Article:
Here is the latest issue of Toasted Cheese, and in it is my story “And So It Goes.” I believe that if my name was taken off this and Superhero that nobody would guess the same person wrote both of them.  The only thing in common is that both have an experimental quality to them. In the Story Shack piece, I used a structural twist to get to the essence of the story. In this new story, I begin at both the beginning and the end and then move through the story forward and backward.

“And So It Goes” is about my great-great-grandfather Pieter Mulder and my great-great-grandmother Neeltje Gorsse Mulder.

You can find the story here at “And So It Goes.”

 

“And So It Goes” is prose, but it will be in my chapbook collection based on my genealogical research. I expect to have two or three prose pieces, as well as poetry and prose poems.

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Remember that Toasted Cheese provides writing prompts and creative blog posts about writing.

On February 29, I posted this sample from December 15, 2015. You can find April’s writing prompts here.

What Do You Recommend?

 

By Baker

  1. Recommend on social media at least one thing you’ve read this year. If you don’t use social media, recommend in person. Independent authors are particularly grateful for recommendations.
  2. Create some recommendation business cards and leave them with your favorite works in the bookstore. You can print them at home. They could be as simple as the word “recommended” with a thumbs-up or a shelf card that lists why you recommend the book. Don’t put stickers on or in the books.
  3. Ask for recommendations at a used book store and/or independent bookstore. If you’re lucky, your local chain bookstore will have fellow book lovers who are well-versed enough to recommend as well.
  4. Recommend a book to a friend on Goodreads.
  5. While you’re there, write a recommendation of a book. If you’re stuck for one, think of a book you discovered on your own and write the review as though you’re speaking to your younger self.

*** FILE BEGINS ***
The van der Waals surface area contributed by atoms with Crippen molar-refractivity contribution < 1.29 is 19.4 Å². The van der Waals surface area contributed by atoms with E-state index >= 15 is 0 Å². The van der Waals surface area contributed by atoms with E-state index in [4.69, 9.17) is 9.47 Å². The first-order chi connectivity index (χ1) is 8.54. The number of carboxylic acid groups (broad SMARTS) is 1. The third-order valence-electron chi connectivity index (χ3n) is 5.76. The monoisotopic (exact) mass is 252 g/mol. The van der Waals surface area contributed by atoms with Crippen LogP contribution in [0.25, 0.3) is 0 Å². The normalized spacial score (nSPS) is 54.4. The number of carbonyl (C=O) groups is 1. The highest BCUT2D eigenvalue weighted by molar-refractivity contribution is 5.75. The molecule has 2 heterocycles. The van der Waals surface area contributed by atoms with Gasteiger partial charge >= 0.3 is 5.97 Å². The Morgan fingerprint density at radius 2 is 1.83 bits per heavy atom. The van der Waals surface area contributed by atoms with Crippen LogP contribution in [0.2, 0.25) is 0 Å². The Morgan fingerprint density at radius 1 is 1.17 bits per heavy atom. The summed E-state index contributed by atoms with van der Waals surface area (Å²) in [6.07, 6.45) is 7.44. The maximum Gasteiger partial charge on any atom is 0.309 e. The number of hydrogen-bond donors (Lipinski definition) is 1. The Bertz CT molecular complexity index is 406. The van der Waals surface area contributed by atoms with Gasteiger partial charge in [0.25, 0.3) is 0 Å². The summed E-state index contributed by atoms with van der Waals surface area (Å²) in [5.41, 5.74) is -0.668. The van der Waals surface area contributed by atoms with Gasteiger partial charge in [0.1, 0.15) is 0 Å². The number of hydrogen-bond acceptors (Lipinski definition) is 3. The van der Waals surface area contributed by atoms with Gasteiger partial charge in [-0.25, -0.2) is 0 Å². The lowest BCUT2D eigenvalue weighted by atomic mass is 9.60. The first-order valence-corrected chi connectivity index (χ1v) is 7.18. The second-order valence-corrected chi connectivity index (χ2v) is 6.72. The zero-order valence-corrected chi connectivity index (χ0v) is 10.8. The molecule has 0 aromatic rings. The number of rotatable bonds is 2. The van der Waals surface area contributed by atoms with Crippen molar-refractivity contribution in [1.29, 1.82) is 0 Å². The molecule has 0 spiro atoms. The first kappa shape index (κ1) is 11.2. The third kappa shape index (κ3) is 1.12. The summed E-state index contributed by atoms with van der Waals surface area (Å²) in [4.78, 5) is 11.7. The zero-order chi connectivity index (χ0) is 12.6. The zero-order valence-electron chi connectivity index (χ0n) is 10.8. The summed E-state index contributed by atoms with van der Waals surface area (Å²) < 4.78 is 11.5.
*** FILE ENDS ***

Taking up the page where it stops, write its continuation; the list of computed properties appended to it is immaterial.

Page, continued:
I’d like to remind you that today is Holocaust Remembrance Day (began last evening) and Cinco de Mayo. Two completely different events to ponder, both related to war.  Look at how much one day can contain. It reminds me that in writing it’s important to think small to go big.

 

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Filed under #AmWriting, Creative Nonfiction, Essay, Family history, Flash Nonfiction, History, Literary Journals, Nonfiction, Poetry Collection, Writing

Talkin’ Poetry

Talkin’ trash here is more like it. So. You know how I’ve been working on poems and flash prose based on my research into my family history? Well, I have been. I’m working toward a chapbook–maybe 25 pieces.

One of my favorites was taken by a new magazine that looked great. They had one issue out with some excellent and even well-known poets, and I loved what I read, so I was excited for the 2nd issue with my poem in it. It was due out in December.

It’s now April and has not yet been published. And they don’t respond to my emails or my tweets.

If they had to fold, I feel bad for them, but it’s so unprofessional to accept work for an issue that will never be and not to notify the writers. I did send an email accepting their acceptance, so am I stuck now with a poem I can’t send out elsewhere?

I say NOT THE CASE. They seem to have broken any possibly contract that could have existed. But I was happy to have half my already-written pieces accepted and now this sets me back. I need another acceptance to catch up to that halfway point ;).

If I’m not going to name the offending journal, I guess I’m not even talkin’ trash, right? I’m just talkin’ poetry.

 ***

In 2004 I wrote a poem that took honorable mention in a competition that had an interesting reading venue. The poems that placed or were awarded honorable mentions netted their poets invitations to read at Carnegie Hall.  That impressed me. I always wanted to play Carnegie Hall, but I thought you had to be a musician! I was not able to attend, sadly, and that meant that somebody else read this poem on my behalf.

Super Nova

 

After the fires came mudstorms

Bulldozing bodies into the mix.

Weeks spent crumpling like dying stars,

Families’ children into science,

Into candlelit commiseration.